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"Will u be my freind???!?"

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*sigh* Another drooler added this journal (and probably some 743 others) to their friends list. A look at their journal shows that they don't have any interests of note and don't seem to have anything to say that could be of interest to anyone who doesn't know them or isn't desperate for any simulation of human contact. Though at least this one's interest list is "meeting new peoples" and not "rape" or "adolf hitler" or something.

(A free clue: if you don't know me personally, or we haven't significantly interacted, then I'm not one of your friends. Adding me to your friends list won't get make it so. There just aren't enough hours in the day to be a very special friend to all the world's outcasts, social retards, neurotics, psychotics, trolls, creeps, hangers-on, psychic vampires and emotional basketcases who are too fucking inept to actually meet people they have any chance of having any common ground with. If you're one of those people, turn your computer off and go meet some people. Or at least develop an interest someone else might share; like, say, trainspotting or fursuit sex or something.)

I think the ability to remove oneself from people's friends lists is long overdue. IMHO, the recent epidemic of trolls and idiots is an excellent case for making adding someone to one's friends list require their approval, as it does on services like ICQ and tribe.net.
Current Mood:
I'm Wayne Kerr, and if there's one thing I *hate*...
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On March 7th, 2004 09:34 pm (UTC), substitute commented:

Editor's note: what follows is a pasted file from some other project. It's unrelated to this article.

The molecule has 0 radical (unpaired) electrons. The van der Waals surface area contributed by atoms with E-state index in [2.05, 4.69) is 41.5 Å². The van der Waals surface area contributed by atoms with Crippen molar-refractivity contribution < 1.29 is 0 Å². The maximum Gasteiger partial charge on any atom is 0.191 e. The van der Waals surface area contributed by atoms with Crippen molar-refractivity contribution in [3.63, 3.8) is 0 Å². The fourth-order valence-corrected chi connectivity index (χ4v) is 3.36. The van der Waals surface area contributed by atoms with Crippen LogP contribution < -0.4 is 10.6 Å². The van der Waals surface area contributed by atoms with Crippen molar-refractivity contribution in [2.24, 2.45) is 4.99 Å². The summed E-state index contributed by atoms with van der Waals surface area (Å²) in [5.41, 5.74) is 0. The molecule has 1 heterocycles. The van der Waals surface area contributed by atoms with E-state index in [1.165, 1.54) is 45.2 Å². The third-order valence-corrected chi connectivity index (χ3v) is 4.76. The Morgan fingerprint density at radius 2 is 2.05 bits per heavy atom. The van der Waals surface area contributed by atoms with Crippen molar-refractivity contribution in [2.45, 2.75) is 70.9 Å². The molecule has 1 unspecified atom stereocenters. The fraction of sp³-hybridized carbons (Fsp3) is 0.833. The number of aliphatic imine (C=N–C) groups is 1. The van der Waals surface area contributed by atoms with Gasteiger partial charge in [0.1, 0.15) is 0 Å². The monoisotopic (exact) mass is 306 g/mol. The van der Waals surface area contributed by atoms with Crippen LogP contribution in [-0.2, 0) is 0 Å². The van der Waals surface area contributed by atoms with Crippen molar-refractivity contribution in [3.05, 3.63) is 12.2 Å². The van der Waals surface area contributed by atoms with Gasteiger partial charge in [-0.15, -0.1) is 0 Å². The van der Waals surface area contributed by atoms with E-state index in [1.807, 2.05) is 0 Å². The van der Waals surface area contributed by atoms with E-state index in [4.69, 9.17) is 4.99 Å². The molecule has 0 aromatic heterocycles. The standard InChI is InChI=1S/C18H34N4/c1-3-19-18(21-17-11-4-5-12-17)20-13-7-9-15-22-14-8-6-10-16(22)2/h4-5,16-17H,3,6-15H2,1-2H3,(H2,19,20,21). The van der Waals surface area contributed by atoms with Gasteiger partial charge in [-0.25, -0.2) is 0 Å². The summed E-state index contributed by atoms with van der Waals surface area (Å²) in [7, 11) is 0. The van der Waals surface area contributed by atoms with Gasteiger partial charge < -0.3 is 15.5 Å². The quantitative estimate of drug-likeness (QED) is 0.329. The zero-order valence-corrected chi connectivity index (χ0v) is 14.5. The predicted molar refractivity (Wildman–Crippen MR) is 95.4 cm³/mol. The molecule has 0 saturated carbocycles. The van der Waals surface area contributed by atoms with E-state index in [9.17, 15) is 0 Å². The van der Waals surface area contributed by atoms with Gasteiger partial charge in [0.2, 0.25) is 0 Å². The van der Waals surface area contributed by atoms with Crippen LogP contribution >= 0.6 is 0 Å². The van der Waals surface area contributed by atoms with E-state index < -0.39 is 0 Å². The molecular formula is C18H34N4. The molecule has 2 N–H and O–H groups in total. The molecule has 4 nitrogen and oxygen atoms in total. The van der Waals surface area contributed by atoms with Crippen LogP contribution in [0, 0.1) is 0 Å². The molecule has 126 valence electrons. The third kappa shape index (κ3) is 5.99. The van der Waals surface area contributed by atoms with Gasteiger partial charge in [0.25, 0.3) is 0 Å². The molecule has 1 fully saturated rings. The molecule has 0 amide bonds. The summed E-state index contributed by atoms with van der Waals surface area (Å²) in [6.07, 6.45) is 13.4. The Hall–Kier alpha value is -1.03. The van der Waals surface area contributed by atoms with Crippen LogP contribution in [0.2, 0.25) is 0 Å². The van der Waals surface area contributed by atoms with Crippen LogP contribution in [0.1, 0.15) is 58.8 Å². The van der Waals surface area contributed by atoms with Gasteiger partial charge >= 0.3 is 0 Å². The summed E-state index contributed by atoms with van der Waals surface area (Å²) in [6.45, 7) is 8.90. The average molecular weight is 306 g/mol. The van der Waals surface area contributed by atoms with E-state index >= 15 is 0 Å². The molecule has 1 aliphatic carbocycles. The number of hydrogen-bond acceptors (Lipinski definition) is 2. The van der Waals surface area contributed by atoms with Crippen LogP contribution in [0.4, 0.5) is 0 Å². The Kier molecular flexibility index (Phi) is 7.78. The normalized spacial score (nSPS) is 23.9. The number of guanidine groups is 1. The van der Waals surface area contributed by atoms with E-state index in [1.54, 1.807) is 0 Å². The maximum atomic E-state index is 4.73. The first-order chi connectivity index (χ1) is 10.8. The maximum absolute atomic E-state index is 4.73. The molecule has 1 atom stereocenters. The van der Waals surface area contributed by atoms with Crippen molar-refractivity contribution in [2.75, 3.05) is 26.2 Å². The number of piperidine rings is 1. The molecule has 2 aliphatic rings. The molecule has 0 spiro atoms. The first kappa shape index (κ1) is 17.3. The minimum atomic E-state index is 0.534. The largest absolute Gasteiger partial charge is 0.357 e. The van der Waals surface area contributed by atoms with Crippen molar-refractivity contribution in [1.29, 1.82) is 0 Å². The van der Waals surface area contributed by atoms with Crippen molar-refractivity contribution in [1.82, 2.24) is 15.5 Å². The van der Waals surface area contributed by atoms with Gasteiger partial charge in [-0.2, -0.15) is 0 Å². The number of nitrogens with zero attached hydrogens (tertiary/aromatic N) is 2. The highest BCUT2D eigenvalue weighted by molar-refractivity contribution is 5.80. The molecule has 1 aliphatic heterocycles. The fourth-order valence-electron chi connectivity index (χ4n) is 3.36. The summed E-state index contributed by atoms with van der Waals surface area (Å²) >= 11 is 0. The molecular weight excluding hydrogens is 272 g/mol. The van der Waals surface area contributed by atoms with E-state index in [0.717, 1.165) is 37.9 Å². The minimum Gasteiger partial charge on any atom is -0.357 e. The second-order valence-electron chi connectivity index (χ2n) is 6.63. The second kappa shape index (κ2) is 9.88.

agree
There should be a difference between "I read this person on my 'friends' list" and "this person is my friend". I read you but I don't know you from Adam, and that distinction should be made in software somehow I think.
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On March 7th, 2004 11:40 pm (UTC), kineticfactory replied:
Re: agree
Currently LJ only has a "friend of" relation in its database. There has been discussion for a while about splitting it into "reads" and a "trusts/friend of" relations, which can be independent. Hopefully this will happen one of these months.

When the two relations diverge, their semantics can evolve separately; for example, it may make sense to read a journal/feed anonymously (some would decry this as allowing stalking/dishonesty, though one can already read public feeds anonymously without using one's aggregator, so this changes nothing), whilst friending people anonymously makes less sense. Also, whilst one should be able to add anything to one's reading list unilaterally, it would be good if friending someone either (a) required their authorisation, (b) could be set up to require authorisation (much as ICQ contact list adding can), or at least (c) could be revoked (perhaps using the ban mechanism).
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On March 8th, 2004 12:03 am (UTC), gths replied:
another agree
Well, as we know, the LJ folks have been contemplating that for a while, the latest state seems to be a little closer to epiphany. The debate seems to be over the actual mechanics of making it work to most people's satisfaction. This bit is interesting:

The future relationship system will include a real "reading" edge type, so we don't want to pollute the meaning of that word yet, when we're going to be introducing it in the future with real meaning.